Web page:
• Remind them of their strengths and talents. Low self-worth drives ideation.

  • Brainstorm healthy distractions like games, nature walks, and cooking together.

  • Assist them in scheduling and getting to the first therapy appointment.

  • Learn about mental health resources so you can point them to help.

  • Be patient - the road is long, with setbacks expected along the way.


  • Guilt or force them when they resist your suggestions. This causes more shame.

  • Talk about suicidal thoughts casually or jokingly. Take all statements seriously.

  • Shy away from using words like 'suicide' or 'dying.' Address it directly but sensitively.

  • Assume you as a friend/partner can replace professional help - experts are still needed.

  • Leave their side if self-harm seems imminent despite promises. Stay until the crisis passes.

  • Lecture about the value of their life. Instead, help them re-discover it.

  • Panic or lose hope if progress seems slow. This further demoralizes them.

With empathy, patience, and care, you can support your loved one's recovery while also practicing self-care. Therapeutic tools aid you both in overcoming this excruciating challenge.

Get Help At The Edge Treatment Center

The Edge Treatment Center provides comprehensive treatment for those struggling with suicidal thinking related to ADHD and other conditions. Our individualized programs combine evidence-based psychotherapy, medication management, peer support groups, life skills training, and holistic wellness services to address suicidal ideation. With expertise in dual diagnosis care, The Edge can help you build coping skills while also treating any underlying illnesses contributing to passive suicidal thoughts.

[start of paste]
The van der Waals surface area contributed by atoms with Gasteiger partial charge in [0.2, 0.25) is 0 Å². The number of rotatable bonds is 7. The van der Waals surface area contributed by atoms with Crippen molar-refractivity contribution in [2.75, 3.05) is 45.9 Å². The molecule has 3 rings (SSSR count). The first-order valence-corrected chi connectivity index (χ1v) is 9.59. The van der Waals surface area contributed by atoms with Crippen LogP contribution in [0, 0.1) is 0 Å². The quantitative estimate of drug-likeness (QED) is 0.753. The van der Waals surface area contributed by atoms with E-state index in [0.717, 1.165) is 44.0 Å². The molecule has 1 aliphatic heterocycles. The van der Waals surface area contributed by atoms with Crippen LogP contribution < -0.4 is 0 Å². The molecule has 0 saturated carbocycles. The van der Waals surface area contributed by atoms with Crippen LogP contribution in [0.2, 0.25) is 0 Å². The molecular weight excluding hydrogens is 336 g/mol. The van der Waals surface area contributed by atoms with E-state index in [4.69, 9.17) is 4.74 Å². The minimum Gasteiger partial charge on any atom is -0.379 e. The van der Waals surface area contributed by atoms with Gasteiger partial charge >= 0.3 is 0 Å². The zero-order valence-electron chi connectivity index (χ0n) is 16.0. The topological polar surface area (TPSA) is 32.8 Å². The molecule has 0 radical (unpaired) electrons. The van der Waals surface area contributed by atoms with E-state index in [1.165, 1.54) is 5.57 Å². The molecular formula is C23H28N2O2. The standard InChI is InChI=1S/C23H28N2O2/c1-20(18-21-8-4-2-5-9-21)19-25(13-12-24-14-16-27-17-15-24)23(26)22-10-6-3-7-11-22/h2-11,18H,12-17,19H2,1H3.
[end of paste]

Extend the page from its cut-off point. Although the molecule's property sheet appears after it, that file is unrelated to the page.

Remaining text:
Contact us today to learn more.

CTA background

We’re Here to Help You Find Your Way

If you or a loved one is struggling with addiction, there is hope. Our team can guide you on your journey to recovery. Call us today.

Written by

brian-mooreBrian Moore

Content Writer

Reviewed by

jeremy-arztJeremy Arzt

Chief Clinical Officer

Mental Health

June 21, 2024


Frequently Asked Questions

Passive suicidal ideation in ADHD may manifest as fleeting thoughts of death or a desire for life to end. It's often subtle and may involve feelings of hopelessness or worthlessness.

Read more

While prevalence rates vary, studies suggest that individuals with ADHD are at a higher risk of experiencing passive suicidal ideation compared to those without the condition.

Various factors can contribute, including untreated ADHD symptoms, co-occurring mental health conditions like depression or anxiety, stress, trauma, and difficulties in managing emotions and impulsivity.

Read more

Seeking professional help is crucial. Therapy, medication management, and developing coping strategies tailored to ADHD symptoms can effectively address underlying issues and promote emotional well-being.

Absolutely. With proper support, treatment, and a commitment to self-care, individuals can learn to manage their ADHD symptoms, navigate challenging emotions, and find renewed hope and purpose in life.